Diseases & Conditions

Holiday Dietary Tips for People with Diabetes

By on 11/15/2017

Jacki Dwyer, RDN, MS, CDE

Why can the holidays be challenging when you have diabetes?

People with diabetes work hard all year to stay on course with managing their blood glucose levels. During holiday time, we are challenged with parties, a lot of large meals, alcohol, travel and changing schedules and routines. This can result in increased stress, lack of sleep, and ultimately higher blood glucose levels.

What are suggestions to help people keep their appetite and blood sugar in check, particularly if they’re having a big holiday meal later in the day?

  • First and foremost, keep on schedule with your diabetes medications.
  • Eat breakfast or snacks earlier in the day. If you skip meals, it may be harder to manage your blood sugar.
  • Schedule some time to exercise. Making time to be physically active is one of the best ways to keep weight and blood sugars better managed.
  • Stay on schedule with monitoring your blood sugars. This can allow for better decision-making around food choices.

Any suggestions on what to eat or easy food choice swaps to avoid a carb or sugar overload?

  • It is extremely important to make a plan. Deciding in advance or writing down what you plan to eat may help with reducing total food intake.
  • Have calorie-free drinks such as water, tea, seltzer, or diet soda.
  • Limit your alcohol intake. If you have a drink, have it with food. Remember, alcohol also has calories and often jump-starts your appetite. Some lower-calorie options include dry white wine, champagne, or light beer.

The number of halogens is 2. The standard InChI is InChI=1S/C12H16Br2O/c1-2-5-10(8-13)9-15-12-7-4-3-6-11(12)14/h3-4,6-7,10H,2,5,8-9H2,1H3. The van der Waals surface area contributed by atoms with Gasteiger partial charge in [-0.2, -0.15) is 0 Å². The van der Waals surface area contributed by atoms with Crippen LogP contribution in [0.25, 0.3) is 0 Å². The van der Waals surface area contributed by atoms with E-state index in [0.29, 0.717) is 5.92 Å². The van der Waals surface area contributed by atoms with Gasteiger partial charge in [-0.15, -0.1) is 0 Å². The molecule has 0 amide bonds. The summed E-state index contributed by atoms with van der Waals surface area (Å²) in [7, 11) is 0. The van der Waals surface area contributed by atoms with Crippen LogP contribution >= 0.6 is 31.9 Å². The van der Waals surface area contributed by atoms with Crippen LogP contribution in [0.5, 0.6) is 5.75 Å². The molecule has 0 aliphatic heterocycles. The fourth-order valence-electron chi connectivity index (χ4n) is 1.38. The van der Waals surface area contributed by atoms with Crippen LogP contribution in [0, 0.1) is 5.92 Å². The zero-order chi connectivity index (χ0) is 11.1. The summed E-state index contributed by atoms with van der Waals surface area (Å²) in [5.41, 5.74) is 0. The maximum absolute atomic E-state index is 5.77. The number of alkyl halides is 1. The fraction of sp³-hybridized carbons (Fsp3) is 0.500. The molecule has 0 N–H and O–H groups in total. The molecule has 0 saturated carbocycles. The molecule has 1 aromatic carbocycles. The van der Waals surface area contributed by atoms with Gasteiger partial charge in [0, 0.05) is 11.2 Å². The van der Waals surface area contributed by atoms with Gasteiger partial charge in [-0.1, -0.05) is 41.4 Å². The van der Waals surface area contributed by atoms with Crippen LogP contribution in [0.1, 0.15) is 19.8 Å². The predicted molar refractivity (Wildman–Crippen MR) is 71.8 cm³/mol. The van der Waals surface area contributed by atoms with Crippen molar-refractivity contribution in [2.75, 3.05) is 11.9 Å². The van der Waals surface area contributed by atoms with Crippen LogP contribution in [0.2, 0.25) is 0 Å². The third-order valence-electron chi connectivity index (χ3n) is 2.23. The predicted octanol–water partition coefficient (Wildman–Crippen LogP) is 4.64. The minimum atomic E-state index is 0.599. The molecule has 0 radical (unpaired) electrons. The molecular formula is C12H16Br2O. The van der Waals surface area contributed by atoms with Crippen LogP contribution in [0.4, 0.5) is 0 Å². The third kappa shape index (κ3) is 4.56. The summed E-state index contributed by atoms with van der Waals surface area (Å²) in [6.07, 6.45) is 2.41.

• To help with portion control, use a smaller plate, especially if the meal is buffet-style. Fill your plate with vegetables and salads first before going for an entrée and dessert.
  • Limit the amount of starchy foods on your plate (mashed potatoes, sweet potatoes, stuffing, and macaroni and cheese). Stay away from bread or rolls. You can have them anytime!
  • If you’re an invited guest, offer to bring a grilled or steamed vegetable.
  • A lot of people eat turkey during the holidays, and it’s a healthy source of lean protein. Be sure to use gravy in moderation since it’s high in fat.

What recommendations do you have regarding dessert?

  • You can successfully plan for dessert by eating fewer carbohydrates at your meal.
  • If you have a dessert, make it a smaller portion, eat it slowly and savor the taste.
  • Ask yourself, am I full? If the answer is yes, try and delay dessert until a later time or bring a dessert home to enjoy the next day.

How can people incorporate physical activity into the actual holiday?

  • We all know that the day of the holiday can be hectic. Some people find it easier to plan an activity such as walking earlier in the day. This way you have already accomplished a healthy behavior and it may motivate you to continue this throughout the day.
  • If you are running out to do last-minute shopping, park your car farther away to get in some extra steps.
  • You can start a new family tradition such as going on a walk after the big meal instead of sitting on the couch. Taking a walk after a meal is a great way to help reduce post meal blood sugar spikes.

Jacki Dwyer, RDN, MS, CDE is a Registered Dietitian/Diabetes Educator at Einstein Healthcare Network’s Gutman Diabetes Institute.



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